Dr. Rowe and his team assert that the Hartley Site dates back somewhere between 36,250 and 38,900 years ago, as evidenced by the results of a carbon dating analysis performed on the collagen found in the mammoth bones. His team also examined microscopic features of the bones using high-resolution CT scans. They detected unmistakable signs of human butchering on a female mammoth and her calf, likely by use of stone and bone tools.
The bone scraps scattered around the site offered even more human evidence. As opposed to processes like natural weathering, the bone flakes seem to have resulted from boiling and crushing, a process used by ancient humans to extract marrow. Many of the bone flakes had sharp edges suitable for cutting and had been struck perpendicular to the grain, suggesting that they had been purposefully knapped off larger bone chunks. Some bore secondary scars, which result from refining crude tools. Others were wedge-shaped. Archaeologists call these butterfly fragments. Butterfly fragments result from blunt force impact to the bone. The force required to create a butterfly fragment rarely happens in nature, and almost always comes from a deliberate blow by humans. Researchers uncovered multiple butterfly fragments at the Hartley Site, some sourced from limb bones and others from the ribs.
Dr. Rowe and his team also examined the soil and found signatures of controlled fire. They uncovered bits of burnt wood, plant material, and bone. The sediment contained the charred remains of rodent incisors, fish scales, and fish teeth, despite the fact that the site overlooks the nearest river by over 200 feet. The presence of these remains, Dr. Rowe and his team suggest, supports the theory that humans created the fires, not natural processes.
You may wonder how that Clovis projectile point Gary Hartley found plays into all this—it only fuels the controversy. Since it bears characteristic features of most Clovis points, it likely dates back 12,000 to 13,000 years ago. Initially, its presence indicated that the Hartley Site may have been a Clovis site. In light of the carbon dating analysis, the researchers suggest that the soils at the Hartley Site mixed over time, landing the point coincidentally in the same wash as older human artifacts.
While Rowe’s research seems positioned to turn back the human migration clock, others aren’t so convinced. Allen Dart, Registered Professional Archeologist for the Old Pueblo Archeological Center in Tucson, Arizona, questions the validity of Dr. Rowe’s data and assumptions. In a Facebook post shared by the Illinois Association for Advancement of Archeology, Dart outlines his argument.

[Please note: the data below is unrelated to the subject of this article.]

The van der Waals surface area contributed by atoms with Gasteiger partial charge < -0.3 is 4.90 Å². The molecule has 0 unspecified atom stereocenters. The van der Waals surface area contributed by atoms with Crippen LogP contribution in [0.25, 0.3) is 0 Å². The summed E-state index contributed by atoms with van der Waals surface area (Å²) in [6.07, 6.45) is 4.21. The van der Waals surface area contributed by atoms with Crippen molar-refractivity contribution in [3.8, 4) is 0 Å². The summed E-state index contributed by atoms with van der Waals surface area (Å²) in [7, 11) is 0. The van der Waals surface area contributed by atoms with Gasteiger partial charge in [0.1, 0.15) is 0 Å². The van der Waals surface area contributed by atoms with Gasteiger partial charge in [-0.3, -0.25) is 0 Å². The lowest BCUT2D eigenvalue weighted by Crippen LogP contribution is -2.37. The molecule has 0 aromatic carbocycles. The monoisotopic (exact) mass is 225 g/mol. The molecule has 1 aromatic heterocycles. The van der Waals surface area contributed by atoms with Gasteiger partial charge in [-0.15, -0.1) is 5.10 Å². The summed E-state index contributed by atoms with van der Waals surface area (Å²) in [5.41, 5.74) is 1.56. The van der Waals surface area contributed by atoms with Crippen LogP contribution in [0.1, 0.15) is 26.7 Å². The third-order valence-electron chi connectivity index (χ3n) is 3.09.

Dart points out that it’s unusual for a butchering site to have such a glaring lack of stone artifacts, especially given the site’s locale, which is situated in an area with high-quality stone tool material like Pedernal chert. Dart also highlights Dr. Rowes own clarification, found in the supplementary data PDF file adjoining his paper, that burrowing organisms could have brought deposits of stone flakes deeper into the soil, placing them serendipitously with the older mammoth bones. Dart believes that the paper presents an alarming lack of discrete evidence for human-induced fire. He interprets the collagen samples sent out for carbon-dating as having relatively low carbon content, meaning that the analysis could have been jeopardized, and he speculates that the site’s context, a result of numerous landslides, warrants further questioning and skepticism.
If the past few decades of anthropological discovery have taught us anything concrete, it’s that the Hartley Site serves as just the latest of what will be a long line of future discoveries that will continue to reshape our idea of the peopling of the Americas. With each discovery, our understanding broadens, more questions arise, and the complicated story of human migration unfolds. Anthropology is an imperfect field bent on continually revising old information, and the best we can do for now is keep up with the science and appreciate the imperfection of it all. Dr. Rowe emphasized this point in a recent press release.
“What we’ve got is amazing,” Dr. Rowe said, “It’s not a charismatic site with a beautiful skeleton laid out on its side. It’s all busted up. But that’s what the story is.”
Feature image via the University of New Mexico.